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How to Replace a Brake Caliper

DIY Cost: $150-$450
Est. Time: 1-2 hr
Difficulty: Intermediate

Summary

This guide provides instructions on how to replace a brake caliper on a vehicle. If you hear squealing or metallic rubbing noise from a wheel, you may have a seized brake caliper. Most calipers size because the caliper guide pins rust to lack of lubrification or the piston sized due to rust build-up. 

This guide is based on a 2006 Honda Ridgeline, but the procedure is the same for most makes and models. Note that the brake calibers vary between makes and are not interchangeable. 

Symptoms

Common symptoms of a bad brake caliper include

  • Pulling to one side. A seized brake caliper or caliper sliders can cause the vehicle to pull to one side.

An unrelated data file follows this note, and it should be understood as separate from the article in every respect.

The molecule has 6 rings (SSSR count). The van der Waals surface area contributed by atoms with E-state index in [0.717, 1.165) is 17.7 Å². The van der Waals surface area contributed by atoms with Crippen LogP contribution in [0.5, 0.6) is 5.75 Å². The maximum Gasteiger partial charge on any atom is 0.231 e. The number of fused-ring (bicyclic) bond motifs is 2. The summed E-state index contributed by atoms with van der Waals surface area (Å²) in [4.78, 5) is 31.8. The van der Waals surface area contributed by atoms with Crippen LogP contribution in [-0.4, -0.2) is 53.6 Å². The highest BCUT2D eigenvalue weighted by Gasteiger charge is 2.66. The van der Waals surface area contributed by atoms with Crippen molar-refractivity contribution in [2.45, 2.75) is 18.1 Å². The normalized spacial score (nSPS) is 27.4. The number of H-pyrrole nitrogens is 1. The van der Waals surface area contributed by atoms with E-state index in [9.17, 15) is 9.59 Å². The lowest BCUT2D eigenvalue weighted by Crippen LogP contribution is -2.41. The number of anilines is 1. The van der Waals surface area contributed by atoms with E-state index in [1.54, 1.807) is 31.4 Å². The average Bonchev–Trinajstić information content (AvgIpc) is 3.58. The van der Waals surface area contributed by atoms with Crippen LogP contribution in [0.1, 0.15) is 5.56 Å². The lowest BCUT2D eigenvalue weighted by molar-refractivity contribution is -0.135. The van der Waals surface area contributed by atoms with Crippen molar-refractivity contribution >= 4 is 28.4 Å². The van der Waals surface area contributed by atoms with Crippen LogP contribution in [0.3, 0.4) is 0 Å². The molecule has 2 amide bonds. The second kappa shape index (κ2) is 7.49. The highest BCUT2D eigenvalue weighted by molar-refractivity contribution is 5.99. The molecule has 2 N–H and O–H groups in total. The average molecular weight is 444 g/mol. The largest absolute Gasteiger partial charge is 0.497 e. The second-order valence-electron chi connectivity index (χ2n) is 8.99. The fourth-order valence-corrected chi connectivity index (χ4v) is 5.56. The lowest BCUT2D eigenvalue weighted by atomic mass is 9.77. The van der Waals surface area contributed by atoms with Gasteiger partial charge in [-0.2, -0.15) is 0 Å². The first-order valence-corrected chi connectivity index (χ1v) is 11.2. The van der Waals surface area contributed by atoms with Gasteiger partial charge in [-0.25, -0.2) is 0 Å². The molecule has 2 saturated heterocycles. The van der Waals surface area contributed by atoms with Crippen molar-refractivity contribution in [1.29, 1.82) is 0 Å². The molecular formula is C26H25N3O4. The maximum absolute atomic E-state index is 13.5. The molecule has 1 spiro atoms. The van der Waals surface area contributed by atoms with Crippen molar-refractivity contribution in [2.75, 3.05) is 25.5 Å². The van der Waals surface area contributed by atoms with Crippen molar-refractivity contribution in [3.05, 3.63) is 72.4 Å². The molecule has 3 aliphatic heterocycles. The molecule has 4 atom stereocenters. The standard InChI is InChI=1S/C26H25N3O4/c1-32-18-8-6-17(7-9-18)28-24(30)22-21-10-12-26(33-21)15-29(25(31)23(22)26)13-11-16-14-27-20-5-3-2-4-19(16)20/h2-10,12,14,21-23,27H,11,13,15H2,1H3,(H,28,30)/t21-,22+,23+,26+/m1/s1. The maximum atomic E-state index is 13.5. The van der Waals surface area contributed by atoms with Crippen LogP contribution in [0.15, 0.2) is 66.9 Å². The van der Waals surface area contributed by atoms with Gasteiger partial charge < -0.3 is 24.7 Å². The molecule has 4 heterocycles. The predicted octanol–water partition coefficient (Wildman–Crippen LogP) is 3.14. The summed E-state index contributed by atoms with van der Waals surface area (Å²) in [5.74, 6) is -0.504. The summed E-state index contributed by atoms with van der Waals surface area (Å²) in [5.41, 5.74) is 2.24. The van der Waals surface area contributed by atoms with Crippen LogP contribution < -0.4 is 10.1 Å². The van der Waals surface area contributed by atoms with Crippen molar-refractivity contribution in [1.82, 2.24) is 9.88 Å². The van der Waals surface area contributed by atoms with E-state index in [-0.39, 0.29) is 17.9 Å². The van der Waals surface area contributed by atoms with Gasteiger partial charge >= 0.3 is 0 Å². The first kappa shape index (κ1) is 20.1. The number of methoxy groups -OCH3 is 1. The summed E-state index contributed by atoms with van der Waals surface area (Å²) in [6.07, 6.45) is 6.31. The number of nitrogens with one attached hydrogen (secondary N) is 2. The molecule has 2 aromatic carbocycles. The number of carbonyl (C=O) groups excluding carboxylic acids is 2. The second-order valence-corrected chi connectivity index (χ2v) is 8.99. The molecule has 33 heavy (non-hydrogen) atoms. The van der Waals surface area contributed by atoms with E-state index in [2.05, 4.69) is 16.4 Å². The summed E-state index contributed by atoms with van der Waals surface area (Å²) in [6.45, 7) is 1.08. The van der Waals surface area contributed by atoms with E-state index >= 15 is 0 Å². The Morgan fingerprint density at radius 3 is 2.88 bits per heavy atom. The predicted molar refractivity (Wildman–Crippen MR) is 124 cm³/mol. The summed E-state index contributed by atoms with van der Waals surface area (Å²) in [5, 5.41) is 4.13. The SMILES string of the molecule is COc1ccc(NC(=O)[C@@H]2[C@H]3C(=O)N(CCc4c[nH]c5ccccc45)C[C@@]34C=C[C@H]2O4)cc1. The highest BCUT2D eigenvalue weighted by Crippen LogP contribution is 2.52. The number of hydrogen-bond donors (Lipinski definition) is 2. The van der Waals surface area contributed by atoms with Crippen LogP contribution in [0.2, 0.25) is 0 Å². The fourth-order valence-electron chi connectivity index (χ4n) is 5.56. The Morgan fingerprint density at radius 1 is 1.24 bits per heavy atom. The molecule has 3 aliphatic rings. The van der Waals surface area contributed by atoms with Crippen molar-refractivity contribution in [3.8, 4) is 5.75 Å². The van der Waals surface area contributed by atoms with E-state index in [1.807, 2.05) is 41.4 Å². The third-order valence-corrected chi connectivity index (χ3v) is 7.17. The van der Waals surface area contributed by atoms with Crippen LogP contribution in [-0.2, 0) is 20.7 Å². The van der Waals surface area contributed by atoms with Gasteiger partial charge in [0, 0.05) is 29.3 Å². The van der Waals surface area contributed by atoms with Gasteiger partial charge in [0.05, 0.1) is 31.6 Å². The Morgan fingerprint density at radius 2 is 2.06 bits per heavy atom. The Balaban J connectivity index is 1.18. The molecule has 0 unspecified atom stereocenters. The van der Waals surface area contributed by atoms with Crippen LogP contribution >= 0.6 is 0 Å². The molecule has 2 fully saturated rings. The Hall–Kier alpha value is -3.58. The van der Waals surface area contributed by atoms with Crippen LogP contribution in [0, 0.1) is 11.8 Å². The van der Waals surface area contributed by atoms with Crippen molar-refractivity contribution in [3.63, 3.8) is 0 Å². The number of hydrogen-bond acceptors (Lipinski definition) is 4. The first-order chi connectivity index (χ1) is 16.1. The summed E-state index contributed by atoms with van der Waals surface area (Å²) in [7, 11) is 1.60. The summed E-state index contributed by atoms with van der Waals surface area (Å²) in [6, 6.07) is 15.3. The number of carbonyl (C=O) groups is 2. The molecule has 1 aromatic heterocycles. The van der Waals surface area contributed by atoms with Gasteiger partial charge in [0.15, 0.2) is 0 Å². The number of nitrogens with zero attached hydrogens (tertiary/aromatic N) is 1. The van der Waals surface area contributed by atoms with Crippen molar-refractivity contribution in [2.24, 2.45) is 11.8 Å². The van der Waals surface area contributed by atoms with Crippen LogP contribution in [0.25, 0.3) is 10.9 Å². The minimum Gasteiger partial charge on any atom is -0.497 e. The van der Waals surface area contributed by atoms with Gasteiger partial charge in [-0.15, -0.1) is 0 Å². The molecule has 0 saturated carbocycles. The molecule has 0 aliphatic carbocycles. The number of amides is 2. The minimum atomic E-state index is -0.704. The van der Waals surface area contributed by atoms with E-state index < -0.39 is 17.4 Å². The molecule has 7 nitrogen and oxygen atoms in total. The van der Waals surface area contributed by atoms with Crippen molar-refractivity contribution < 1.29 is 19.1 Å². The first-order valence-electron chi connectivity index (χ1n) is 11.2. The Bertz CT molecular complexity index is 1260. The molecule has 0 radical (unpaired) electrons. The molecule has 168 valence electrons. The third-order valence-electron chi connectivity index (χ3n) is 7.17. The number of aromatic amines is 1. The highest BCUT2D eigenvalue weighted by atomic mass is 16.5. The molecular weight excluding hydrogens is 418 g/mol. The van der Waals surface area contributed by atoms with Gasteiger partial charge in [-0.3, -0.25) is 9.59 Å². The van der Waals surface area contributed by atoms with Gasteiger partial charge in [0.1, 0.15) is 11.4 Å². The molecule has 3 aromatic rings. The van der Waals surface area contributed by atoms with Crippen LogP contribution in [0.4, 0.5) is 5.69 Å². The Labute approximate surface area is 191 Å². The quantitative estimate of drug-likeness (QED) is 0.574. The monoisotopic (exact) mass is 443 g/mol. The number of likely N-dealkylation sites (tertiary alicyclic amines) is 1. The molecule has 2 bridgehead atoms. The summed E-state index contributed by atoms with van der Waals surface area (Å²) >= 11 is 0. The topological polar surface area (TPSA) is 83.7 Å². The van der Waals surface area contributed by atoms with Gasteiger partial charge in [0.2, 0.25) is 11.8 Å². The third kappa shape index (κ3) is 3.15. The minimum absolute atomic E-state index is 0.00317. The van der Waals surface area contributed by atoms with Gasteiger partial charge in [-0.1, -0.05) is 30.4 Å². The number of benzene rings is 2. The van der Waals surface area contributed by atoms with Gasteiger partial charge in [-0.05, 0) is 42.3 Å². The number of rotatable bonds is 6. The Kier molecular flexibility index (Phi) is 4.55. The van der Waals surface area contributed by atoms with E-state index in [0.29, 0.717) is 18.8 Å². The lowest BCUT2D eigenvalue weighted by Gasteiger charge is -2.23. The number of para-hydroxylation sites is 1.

• Brake fluid leaks. 
  • Longer braking distance.
  • Uneven brake pad wear.
  • Dragging sensation.
  • Brake pads and rotors are overheating.
  • Abnormal noise when in motion and /or when braking.
  • Decrease in fuel economy
  • Grinding / rubbing noise that is constant and does not go away unless you apply the brakes. 
  • Squealing or metallic rubbing noise.

What you will need

Parts

Tools

Procedure 

  1.  Park the vehicle on level ground and set the parking brakes on.
  2.  Using a lug nut wrench, loosen the lug nuts of the affected wheel by directing your torque counterclockwise. Do not remove the lug nuts completely; removing the lug nuts at this time would cause the tire to fall prematurely, which may cause an injury.